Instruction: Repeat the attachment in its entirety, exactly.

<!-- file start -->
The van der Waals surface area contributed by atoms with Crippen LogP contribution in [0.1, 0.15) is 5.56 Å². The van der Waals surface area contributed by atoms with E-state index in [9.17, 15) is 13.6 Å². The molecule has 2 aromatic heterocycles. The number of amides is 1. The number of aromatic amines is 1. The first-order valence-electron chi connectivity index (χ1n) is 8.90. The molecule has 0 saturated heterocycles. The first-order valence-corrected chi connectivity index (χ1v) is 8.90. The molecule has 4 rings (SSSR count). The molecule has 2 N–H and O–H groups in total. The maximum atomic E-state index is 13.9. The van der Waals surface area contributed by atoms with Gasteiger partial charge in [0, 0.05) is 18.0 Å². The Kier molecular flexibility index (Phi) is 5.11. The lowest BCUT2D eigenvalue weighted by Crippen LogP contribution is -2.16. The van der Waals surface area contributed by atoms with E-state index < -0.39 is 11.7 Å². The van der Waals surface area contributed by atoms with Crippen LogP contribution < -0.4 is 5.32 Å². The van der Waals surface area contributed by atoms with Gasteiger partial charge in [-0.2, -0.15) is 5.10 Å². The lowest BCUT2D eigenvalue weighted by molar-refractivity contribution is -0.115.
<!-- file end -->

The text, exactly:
The van der Waals surface area contributed by atoms with Crippen LogP contribution in [0.1, 0.15) is 5.56 Å². The van der Waals surface area contributed by atoms with E-state index in [9.17, 15) is 13.6 Å². The molecule has 2 aromatic heterocycles. The number of amides is 1. The number of aromatic amines is 1. The first-order valence-electron chi connectivity index (χ1n) is 8.90. The molecule has 0 saturated heterocycles. The first-order valence-corrected chi connectivity index (χ1v) is 8.90. The molecule has 4 rings (SSSR count). The molecule has 2 N–H and O–H groups in total. The maximum atomic E-state index is 13.9. The van der Waals surface area contributed by atoms with Gasteiger partial charge in [0, 0.05) is 18.0 Å². The Kier molecular flexibility index (Phi) is 5.11. The lowest BCUT2D eigenvalue weighted by Crippen LogP contribution is -2.16. The van der Waals surface area contributed by atoms with E-state index < -0.39 is 11.7 Å². The van der Waals surface area contributed by atoms with Crippen LogP contribution < -0.4 is 5.32 Å². The van der Waals surface area contributed by atoms with Gasteiger partial charge in [-0.2, -0.15) is 5.10 Å². The lowest BCUT2D eigenvalue weighted by molar-refractivity contribution is -0.115.